Multiple instances of the same plug-in must be able to coexist at the same time, since there may be multiple DTPs with the same plug-in type. This means the calling sequence does NOT necessary follow an open -> close -> open -> close order. Your plug-in's DtpuPluginOpen function might be called again before its closeProc function is ever called.

Unless otherwise stated, the refcon parameter in the following routines is the same as the refcon in the PlugInDtpInfo returned by a previous call to your DtpuPluginOpen function.



closeProc
OSStatus closeProc(void *refcon);


The field closeProc in data structure PlugInDtpInfo should be set to the address of the plug-in's closeProc routine.

DTPU calls this routine to give a plug-in a chance to release any system resources allocated in the DtpuPluginOpen call.

DTP Window Display

To display the lower pane of the DTPU window on behalf of plug-ins, DTPU must call the following three routines:



getIconTitle
closeProc
OSStatus getIconTitle(Str255 outIconTitle, void *refcon);


The field getIconTitleProc in data structure PlugInDtpInfo should be set to the address of the plug-in's getIconTitle routine.

The plug-in should set the content of outIconTitle to the string to display as the printer icon title (typically the printer name or network address) in item 3, Figure 5.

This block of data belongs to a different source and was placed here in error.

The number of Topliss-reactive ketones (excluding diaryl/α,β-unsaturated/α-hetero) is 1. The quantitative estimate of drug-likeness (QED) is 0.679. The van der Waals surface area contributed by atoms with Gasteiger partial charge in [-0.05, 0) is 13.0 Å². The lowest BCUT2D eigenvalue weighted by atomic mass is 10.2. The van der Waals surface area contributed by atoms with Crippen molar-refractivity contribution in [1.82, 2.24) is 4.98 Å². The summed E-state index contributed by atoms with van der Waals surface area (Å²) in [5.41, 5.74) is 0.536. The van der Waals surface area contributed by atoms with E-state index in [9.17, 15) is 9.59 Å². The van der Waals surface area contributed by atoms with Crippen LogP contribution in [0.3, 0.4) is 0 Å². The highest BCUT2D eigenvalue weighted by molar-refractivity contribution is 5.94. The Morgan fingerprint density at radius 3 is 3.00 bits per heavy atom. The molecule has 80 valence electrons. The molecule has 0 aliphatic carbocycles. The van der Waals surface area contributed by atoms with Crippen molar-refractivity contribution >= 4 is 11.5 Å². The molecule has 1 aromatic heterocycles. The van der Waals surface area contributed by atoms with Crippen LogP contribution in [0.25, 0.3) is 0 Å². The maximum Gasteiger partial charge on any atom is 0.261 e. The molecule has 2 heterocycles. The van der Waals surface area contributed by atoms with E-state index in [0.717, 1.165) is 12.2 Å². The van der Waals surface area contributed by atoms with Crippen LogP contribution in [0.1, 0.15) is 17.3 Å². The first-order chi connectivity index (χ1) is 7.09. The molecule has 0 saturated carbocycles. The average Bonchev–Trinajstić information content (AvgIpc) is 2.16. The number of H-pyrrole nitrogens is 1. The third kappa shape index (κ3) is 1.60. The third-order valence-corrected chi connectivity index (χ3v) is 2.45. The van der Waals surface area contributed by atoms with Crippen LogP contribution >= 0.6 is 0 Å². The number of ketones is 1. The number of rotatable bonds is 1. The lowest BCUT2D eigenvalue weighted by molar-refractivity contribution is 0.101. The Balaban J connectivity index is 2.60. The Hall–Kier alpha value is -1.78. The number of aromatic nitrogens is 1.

getUsageText
OSStatus getUsageText(Str255 outUsageText, void *refcon);


The field getUsageTextProc in data structure PlugInDtpInfo should be set to the address of the plug-in's getUsageText routine.

The plug-in should set the content of outUsageText to the informative text to display, as shown in item 4, Figure 5.



drawIcon
OSStatus drawIcon(Rect* inFrameP, Boolean inHilite, void* inRefCon);


The field drawIconProc in data structure PlugInDtpInfo should be set to the address of the plug-in's drawIcon routine or to NULL if it's not supported.

This is the plug-in's optional routine to draw an icon representing the printer or its setting. Plug-ins that don't want to draw their own icons should set this field to NULL, in which case a generic LaserWriter icon is displayed.

The icon is positioned as item 2 in Figure 5. Plug-ins can use Mac Toolbox routines such as PlotIconID or PlotIconSuite to draw this icon. The GrafPort is already set properly when this routine is called. Any change made to the GrafPort's drawing state by this routine should be restored on exit.

inFrameP is a pointer to a Rect which contains the position (in local coordinates) of the icon to be drawn.

inHilite indicates whether the icon should be drawn as hilited or normal.

Copy&Paste + Drag&Drop

DTPU supports Copy & Paste and Drag & Drop between DTP documents. One can copy or drag the lower pane icon (item 2 in Figure 5) and paste or drop it into another DTP window provided the two DTP windows have compatible data types. This allows a user to copy the configuration information from one DTP to another, which can simplify the configuration process. Because DTPU does not know the meaning of a plug-in's internal data, plug-ins have to provide the following six routines to help DTPU determine if the data can be used.